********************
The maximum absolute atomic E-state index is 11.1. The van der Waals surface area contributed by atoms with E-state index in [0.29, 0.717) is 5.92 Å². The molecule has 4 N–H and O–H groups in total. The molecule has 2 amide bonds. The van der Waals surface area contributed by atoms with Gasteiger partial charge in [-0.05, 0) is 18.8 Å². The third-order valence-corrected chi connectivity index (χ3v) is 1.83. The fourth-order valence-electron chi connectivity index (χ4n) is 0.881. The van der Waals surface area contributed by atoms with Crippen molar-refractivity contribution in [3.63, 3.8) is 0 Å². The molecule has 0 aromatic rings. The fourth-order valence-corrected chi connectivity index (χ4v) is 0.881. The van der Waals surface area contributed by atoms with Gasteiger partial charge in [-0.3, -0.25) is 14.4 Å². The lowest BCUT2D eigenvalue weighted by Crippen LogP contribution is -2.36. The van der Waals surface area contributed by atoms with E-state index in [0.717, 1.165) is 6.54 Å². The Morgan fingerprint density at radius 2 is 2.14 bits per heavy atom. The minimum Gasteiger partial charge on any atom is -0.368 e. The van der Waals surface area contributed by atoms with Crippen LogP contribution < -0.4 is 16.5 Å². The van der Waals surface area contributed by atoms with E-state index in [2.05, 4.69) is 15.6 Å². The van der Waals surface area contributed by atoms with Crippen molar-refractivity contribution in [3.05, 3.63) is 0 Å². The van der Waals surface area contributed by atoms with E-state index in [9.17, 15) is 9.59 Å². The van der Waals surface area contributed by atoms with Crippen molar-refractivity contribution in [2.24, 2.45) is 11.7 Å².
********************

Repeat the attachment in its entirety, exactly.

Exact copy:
The maximum absolute atomic E-state index is 11.1. The van der Waals surface area contributed by atoms with E-state index in [0.29, 0.717) is 5.92 Å². The molecule has 4 N–H and O–H groups in total. The molecule has 2 amide bonds. The van der Waals surface area contributed by atoms with Gasteiger partial charge in [-0.05, 0) is 18.8 Å². The third-order valence-corrected chi connectivity index (χ3v) is 1.83. The fourth-order valence-electron chi connectivity index (χ4n) is 0.881. The van der Waals surface area contributed by atoms with Crippen molar-refractivity contribution in [3.63, 3.8) is 0 Å². The molecule has 0 aromatic rings. The fourth-order valence-corrected chi connectivity index (χ4v) is 0.881. The van der Waals surface area contributed by atoms with Gasteiger partial charge in [-0.3, -0.25) is 14.4 Å². The lowest BCUT2D eigenvalue weighted by Crippen LogP contribution is -2.36. The van der Waals surface area contributed by atoms with E-state index in [0.717, 1.165) is 6.54 Å². The Morgan fingerprint density at radius 2 is 2.14 bits per heavy atom. The minimum Gasteiger partial charge on any atom is -0.368 e. The van der Waals surface area contributed by atoms with Crippen LogP contribution < -0.4 is 16.5 Å². The van der Waals surface area contributed by atoms with E-state index in [2.05, 4.69) is 15.6 Å². The van der Waals surface area contributed by atoms with Crippen molar-refractivity contribution in [3.05, 3.63) is 0 Å². The van der Waals surface area contributed by atoms with E-state index in [9.17, 15) is 9.59 Å². The van der Waals surface area contributed by atoms with Crippen molar-refractivity contribution in [2.24, 2.45) is 11.7 Å².